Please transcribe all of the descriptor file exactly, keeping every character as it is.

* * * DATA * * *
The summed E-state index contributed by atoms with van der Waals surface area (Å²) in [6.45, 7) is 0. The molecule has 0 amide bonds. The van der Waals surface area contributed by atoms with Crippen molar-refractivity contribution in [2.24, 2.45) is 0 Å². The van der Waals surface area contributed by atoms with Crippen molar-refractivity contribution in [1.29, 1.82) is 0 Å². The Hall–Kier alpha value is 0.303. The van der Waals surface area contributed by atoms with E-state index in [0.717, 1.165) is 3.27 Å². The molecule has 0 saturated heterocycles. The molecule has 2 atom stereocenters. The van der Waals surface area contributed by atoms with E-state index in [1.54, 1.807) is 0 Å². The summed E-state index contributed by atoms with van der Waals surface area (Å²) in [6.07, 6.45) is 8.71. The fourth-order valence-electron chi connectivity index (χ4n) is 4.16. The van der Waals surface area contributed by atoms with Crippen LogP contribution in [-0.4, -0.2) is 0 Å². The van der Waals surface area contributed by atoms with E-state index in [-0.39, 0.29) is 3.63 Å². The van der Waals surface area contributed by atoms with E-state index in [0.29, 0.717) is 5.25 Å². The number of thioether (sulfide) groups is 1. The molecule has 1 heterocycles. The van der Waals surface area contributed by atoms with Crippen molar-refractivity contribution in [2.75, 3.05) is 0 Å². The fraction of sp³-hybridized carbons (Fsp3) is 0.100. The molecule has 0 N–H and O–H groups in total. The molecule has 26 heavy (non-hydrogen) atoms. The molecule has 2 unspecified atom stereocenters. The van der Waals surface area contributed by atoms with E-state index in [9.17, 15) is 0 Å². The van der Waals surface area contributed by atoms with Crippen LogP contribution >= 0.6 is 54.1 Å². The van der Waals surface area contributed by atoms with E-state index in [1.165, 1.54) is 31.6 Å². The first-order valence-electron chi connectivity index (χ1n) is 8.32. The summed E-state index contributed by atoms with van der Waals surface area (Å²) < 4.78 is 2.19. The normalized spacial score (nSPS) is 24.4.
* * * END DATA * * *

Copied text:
The summed E-state index contributed by atoms with van der Waals surface area (Å²) in [6.45, 7) is 0. The molecule has 0 amide bonds. The van der Waals surface area contributed by atoms with Crippen molar-refractivity contribution in [2.24, 2.45) is 0 Å². The van der Waals surface area contributed by atoms with Crippen molar-refractivity contribution in [1.29, 1.82) is 0 Å². The Hall–Kier alpha value is 0.303. The van der Waals surface area contributed by atoms with E-state index in [0.717, 1.165) is 3.27 Å². The molecule has 0 saturated heterocycles. The molecule has 2 atom stereocenters. The van der Waals surface area contributed by atoms with E-state index in [1.54, 1.807) is 0 Å². The summed E-state index contributed by atoms with van der Waals surface area (Å²) in [6.07, 6.45) is 8.71. The fourth-order valence-electron chi connectivity index (χ4n) is 4.16. The van der Waals surface area contributed by atoms with Crippen LogP contribution in [-0.4, -0.2) is 0 Å². The van der Waals surface area contributed by atoms with E-state index in [-0.39, 0.29) is 3.63 Å². The van der Waals surface area contributed by atoms with E-state index in [0.29, 0.717) is 5.25 Å². The number of thioether (sulfide) groups is 1. The molecule has 1 heterocycles. The van der Waals surface area contributed by atoms with Crippen molar-refractivity contribution in [2.75, 3.05) is 0 Å². The fraction of sp³-hybridized carbons (Fsp3) is 0.100. The molecule has 0 N–H and O–H groups in total. The molecule has 26 heavy (non-hydrogen) atoms. The molecule has 2 unspecified atom stereocenters. The van der Waals surface area contributed by atoms with E-state index in [9.17, 15) is 0 Å². The van der Waals surface area contributed by atoms with Crippen LogP contribution >= 0.6 is 54.1 Å². The van der Waals surface area contributed by atoms with E-state index in [1.165, 1.54) is 31.6 Å². The first-order valence-electron chi connectivity index (χ1n) is 8.32. The summed E-state index contributed by atoms with van der Waals surface area (Å²) < 4.78 is 2.19. The normalized spacial score (nSPS) is 24.4.